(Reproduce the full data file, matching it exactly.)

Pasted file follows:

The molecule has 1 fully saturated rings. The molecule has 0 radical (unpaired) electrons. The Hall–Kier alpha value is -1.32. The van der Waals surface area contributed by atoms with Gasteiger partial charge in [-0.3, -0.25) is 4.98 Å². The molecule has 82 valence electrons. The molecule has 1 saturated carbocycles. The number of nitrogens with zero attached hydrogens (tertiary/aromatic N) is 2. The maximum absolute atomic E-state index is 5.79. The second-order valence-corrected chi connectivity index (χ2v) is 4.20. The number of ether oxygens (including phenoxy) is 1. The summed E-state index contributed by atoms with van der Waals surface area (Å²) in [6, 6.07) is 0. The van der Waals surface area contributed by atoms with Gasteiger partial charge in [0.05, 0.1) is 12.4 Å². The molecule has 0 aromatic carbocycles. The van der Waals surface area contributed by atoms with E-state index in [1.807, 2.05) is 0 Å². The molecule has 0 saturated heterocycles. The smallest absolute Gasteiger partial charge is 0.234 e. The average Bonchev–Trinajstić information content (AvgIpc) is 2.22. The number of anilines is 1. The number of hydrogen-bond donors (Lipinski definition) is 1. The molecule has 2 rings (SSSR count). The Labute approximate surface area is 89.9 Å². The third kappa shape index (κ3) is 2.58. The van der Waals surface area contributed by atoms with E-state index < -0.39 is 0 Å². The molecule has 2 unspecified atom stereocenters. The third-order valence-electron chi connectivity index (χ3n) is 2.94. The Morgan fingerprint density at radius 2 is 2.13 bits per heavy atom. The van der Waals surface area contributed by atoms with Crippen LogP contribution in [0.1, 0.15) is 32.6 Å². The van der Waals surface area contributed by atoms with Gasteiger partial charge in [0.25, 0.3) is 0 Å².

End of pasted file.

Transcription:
The molecule has 1 fully saturated rings. The molecule has 0 radical (unpaired) electrons. The Hall–Kier alpha value is -1.32. The van der Waals surface area contributed by atoms with Gasteiger partial charge in [-0.3, -0.25) is 4.98 Å². The molecule has 82 valence electrons. The molecule has 1 saturated carbocycles. The number of nitrogens with zero attached hydrogens (tertiary/aromatic N) is 2. The maximum absolute atomic E-state index is 5.79. The second-order valence-corrected chi connectivity index (χ2v) is 4.20. The number of ether oxygens (including phenoxy) is 1. The summed E-state index contributed by atoms with van der Waals surface area (Å²) in [6, 6.07) is 0. The van der Waals surface area contributed by atoms with Gasteiger partial charge in [0.05, 0.1) is 12.4 Å². The molecule has 0 aromatic carbocycles. The van der Waals surface area contributed by atoms with E-state index in [1.807, 2.05) is 0 Å². The molecule has 0 saturated heterocycles. The smallest absolute Gasteiger partial charge is 0.234 e. The average Bonchev–Trinajstić information content (AvgIpc) is 2.22. The number of anilines is 1. The number of hydrogen-bond donors (Lipinski definition) is 1. The molecule has 2 rings (SSSR count). The Labute approximate surface area is 89.9 Å². The third kappa shape index (κ3) is 2.58. The van der Waals surface area contributed by atoms with E-state index < -0.39 is 0 Å². The molecule has 2 unspecified atom stereocenters. The third-order valence-electron chi connectivity index (χ3n) is 2.94. The Morgan fingerprint density at radius 2 is 2.13 bits per heavy atom. The van der Waals surface area contributed by atoms with Crippen LogP contribution in [0.1, 0.15) is 32.6 Å². The van der Waals surface area contributed by atoms with Gasteiger partial charge in [0.25, 0.3) is 0 Å².